I'm reading my 14-year old's Rolling Stone Magazine special issue on the albums of the Beatles. As a writer and musician/songwriter, one of the things I always found and continue to find so impressive about The Beatles' 213 recorded songs over the unbelievably short 8 years of their career together was that they aspired to create different sounds with every record. They evolved continually, but not just within a genre, but across genres.
Most bands that become successful become known for their one specific signature sound. Not The Beatles. From the garage band sound of their first two albums, on which half of the songs were covers, to the joyful and sweetly harmonized second two of mostly originals, to the mournful, reflective, pot-influenced folk-rock of the next two to the psychedelic boundary-stretching, world-changing monuments during the Summer of Love era to the individual branching out, seperate-but-still-together revolutionary and exquisite final two albums, you couldn't truly keep up with The Beatles. You could only try and follow them, as many fans and bands did.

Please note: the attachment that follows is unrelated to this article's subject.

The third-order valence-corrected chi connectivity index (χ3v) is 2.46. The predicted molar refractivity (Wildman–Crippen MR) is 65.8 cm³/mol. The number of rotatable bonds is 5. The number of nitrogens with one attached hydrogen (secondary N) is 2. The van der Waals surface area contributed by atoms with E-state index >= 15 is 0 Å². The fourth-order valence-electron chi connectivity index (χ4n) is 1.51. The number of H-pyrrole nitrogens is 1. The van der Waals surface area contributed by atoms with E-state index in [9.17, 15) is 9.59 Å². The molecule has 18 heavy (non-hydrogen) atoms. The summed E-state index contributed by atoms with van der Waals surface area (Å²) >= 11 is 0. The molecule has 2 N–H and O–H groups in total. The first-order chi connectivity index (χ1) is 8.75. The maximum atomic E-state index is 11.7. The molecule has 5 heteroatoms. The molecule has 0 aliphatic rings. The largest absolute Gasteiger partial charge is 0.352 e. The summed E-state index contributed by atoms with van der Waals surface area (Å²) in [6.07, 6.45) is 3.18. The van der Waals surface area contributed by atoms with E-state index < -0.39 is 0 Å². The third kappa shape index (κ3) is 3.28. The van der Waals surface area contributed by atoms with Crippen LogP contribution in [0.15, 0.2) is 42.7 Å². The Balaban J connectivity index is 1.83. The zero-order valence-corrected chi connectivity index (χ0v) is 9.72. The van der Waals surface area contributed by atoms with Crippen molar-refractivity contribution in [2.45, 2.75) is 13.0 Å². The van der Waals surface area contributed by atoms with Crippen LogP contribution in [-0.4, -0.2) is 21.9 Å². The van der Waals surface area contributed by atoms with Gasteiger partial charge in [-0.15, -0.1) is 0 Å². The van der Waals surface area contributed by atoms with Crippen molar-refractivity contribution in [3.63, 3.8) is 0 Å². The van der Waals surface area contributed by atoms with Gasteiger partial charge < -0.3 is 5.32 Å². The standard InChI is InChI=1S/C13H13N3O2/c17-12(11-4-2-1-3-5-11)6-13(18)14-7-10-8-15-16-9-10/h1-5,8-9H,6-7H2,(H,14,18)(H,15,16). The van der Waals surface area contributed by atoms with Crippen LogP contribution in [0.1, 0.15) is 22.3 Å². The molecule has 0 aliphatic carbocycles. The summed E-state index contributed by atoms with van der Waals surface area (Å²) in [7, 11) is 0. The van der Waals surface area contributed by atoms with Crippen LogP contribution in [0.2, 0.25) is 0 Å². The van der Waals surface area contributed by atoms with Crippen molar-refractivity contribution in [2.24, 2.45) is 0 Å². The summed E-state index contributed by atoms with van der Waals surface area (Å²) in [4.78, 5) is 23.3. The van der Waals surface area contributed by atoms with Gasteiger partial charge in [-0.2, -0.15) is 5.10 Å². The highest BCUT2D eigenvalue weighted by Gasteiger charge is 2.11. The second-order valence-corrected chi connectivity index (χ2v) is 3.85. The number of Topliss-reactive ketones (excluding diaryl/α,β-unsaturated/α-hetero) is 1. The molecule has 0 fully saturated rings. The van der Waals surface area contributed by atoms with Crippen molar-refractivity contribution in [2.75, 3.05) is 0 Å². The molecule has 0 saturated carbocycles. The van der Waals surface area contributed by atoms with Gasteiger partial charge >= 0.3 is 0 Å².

Embracing change. That is what made The Beatles great, and it is what makes life itself great. And while you're changing, remember:
"Nowhere you can be that isn't where you're meant to be."